My child’s school has asked for a psycho-educational assessment as a part of his enrollment criteria… What exactly is that?
That is a question that we get asked a lot at Insight. Many charter and private schools ask for this assessment. Teachers who are concerned about behavior or grades may ask for one as well. A psycho-educational assessment is a series of tests, observations and history taking about your child that when compiled helps family and teachers understand how the child learns and processes information.
The role of the assessment in your child’s school varies. Some schools want to assure themselves that your child has the capacity to keep pace in their environment, while others may want to assess your child for any concerns they or you may have. Whatever the reason it does help us understand a student’s strengths and weaknesses so that parents and school can develop a plan to help the child succeed in the classroom.
Usually there are two major tests, one that measure cognitive ability or intelligence. The second test is academic to see your child’s reading, oral, math and writing skills. There are tests that are specific for preschool children and ones for 6-17 years and then 17-90.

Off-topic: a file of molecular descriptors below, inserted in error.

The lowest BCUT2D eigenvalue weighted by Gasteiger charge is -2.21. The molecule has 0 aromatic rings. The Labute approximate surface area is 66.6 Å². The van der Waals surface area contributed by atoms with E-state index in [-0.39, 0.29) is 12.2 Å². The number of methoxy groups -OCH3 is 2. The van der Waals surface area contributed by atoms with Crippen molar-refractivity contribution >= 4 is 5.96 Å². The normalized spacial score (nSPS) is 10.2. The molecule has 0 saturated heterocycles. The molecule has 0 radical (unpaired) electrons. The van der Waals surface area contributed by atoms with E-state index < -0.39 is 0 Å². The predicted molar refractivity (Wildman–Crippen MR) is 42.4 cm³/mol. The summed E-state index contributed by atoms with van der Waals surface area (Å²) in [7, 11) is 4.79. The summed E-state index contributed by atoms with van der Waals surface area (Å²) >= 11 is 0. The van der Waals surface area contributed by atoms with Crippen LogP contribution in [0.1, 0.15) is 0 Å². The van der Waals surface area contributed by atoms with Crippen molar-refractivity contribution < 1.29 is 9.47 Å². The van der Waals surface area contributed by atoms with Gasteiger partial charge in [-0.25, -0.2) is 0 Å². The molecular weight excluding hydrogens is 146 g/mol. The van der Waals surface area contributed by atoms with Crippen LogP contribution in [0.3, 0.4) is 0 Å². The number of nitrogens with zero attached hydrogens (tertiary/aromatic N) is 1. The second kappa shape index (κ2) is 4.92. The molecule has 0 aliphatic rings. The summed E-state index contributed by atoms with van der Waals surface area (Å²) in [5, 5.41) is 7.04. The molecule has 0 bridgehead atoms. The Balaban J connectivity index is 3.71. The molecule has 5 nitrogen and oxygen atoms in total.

The process takes anywhere from 6-12 hours depending on the amount of tests and your child. It starts with a parent consult/ interview. This determines what the need is and what concerns the parents have. Depending on the age of the child, the psychologist may interview them as well. Next is the actual testing. Normally the tests are done in stages of one or two hour chunks, again depending on the child’s attention span, age etc.
The psychologist then takes all the data and observations and using various scoring techniques is able to complete the assessment, present the findings and recommend various interventions or accommodations that can assist your child to have the most beneficial learning environment for their needs.
Ultimately, the goal of the psycho-educational assessment is to identify for your child areas of strength and weakness cognitively and academically. By using all of the information gained over the course of the assessment the psychologist can provide your child, with a clear picture of abilities and needs. The psychologist will compile her findings into a report, and will discuss all findings, diagnoses and recommendations with the family at the end of the assessment process. Referrals to other services may be made as appropriate, such as to occupational therapy for fine motor concerns or to speech-language pathology for communication difficulties.